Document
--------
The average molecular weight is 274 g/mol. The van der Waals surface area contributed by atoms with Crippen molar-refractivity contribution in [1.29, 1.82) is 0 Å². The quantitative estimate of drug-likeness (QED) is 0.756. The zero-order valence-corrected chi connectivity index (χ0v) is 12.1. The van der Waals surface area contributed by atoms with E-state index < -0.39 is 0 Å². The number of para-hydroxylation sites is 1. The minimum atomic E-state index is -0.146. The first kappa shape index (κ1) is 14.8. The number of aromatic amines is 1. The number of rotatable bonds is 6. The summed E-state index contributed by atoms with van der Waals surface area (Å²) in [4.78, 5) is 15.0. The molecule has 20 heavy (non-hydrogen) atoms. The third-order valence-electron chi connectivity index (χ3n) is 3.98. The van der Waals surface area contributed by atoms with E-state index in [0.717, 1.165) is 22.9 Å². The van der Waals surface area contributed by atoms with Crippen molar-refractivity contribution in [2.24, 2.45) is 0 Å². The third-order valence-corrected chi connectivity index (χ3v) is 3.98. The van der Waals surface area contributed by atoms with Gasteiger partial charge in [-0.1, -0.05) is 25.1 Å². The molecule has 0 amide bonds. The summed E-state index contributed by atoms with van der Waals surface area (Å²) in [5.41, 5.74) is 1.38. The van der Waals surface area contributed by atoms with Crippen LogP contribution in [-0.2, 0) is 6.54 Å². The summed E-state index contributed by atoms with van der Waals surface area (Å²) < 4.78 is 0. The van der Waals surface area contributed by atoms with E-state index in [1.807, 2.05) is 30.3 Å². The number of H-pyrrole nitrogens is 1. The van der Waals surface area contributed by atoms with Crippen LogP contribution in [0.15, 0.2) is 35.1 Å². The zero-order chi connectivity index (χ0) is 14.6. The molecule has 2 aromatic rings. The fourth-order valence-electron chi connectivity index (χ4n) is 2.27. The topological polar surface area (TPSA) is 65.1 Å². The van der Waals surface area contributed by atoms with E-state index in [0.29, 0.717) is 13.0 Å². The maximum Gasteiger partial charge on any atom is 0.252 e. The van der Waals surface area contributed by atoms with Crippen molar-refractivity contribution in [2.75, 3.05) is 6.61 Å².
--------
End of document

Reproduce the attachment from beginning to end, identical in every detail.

The average molecular weight is 274 g/mol. The van der Waals surface area contributed by atoms with Crippen molar-refractivity contribution in [1.29, 1.82) is 0 Å². The quantitative estimate of drug-likeness (QED) is 0.756. The zero-order valence-corrected chi connectivity index (χ0v) is 12.1. The van der Waals surface area contributed by atoms with E-state index < -0.39 is 0 Å². The number of para-hydroxylation sites is 1. The minimum atomic E-state index is -0.146. The first kappa shape index (κ1) is 14.8. The number of aromatic amines is 1. The number of rotatable bonds is 6. The summed E-state index contributed by atoms with van der Waals surface area (Å²) in [4.78, 5) is 15.0. The molecule has 20 heavy (non-hydrogen) atoms. The third-order valence-electron chi connectivity index (χ3n) is 3.98. The van der Waals surface area contributed by atoms with E-state index in [0.717, 1.165) is 22.9 Å². The van der Waals surface area contributed by atoms with Crippen molar-refractivity contribution in [2.24, 2.45) is 0 Å². The third-order valence-corrected chi connectivity index (χ3v) is 3.98. The van der Waals surface area contributed by atoms with Gasteiger partial charge in [-0.1, -0.05) is 25.1 Å². The molecule has 0 amide bonds. The summed E-state index contributed by atoms with van der Waals surface area (Å²) in [5.41, 5.74) is 1.38. The van der Waals surface area contributed by atoms with Crippen LogP contribution in [-0.2, 0) is 6.54 Å². The summed E-state index contributed by atoms with van der Waals surface area (Å²) < 4.78 is 0. The van der Waals surface area contributed by atoms with E-state index in [1.807, 2.05) is 30.3 Å². The number of H-pyrrole nitrogens is 1. The van der Waals surface area contributed by atoms with Crippen LogP contribution in [0.15, 0.2) is 35.1 Å². The zero-order chi connectivity index (χ0) is 14.6. The molecule has 2 aromatic rings. The fourth-order valence-electron chi connectivity index (χ4n) is 2.27. The topological polar surface area (TPSA) is 65.1 Å². The van der Waals surface area contributed by atoms with E-state index in [0.29, 0.717) is 13.0 Å². The maximum Gasteiger partial charge on any atom is 0.252 e. The van der Waals surface area contributed by atoms with Crippen molar-refractivity contribution in [2.75, 3.05) is 6.61 Å².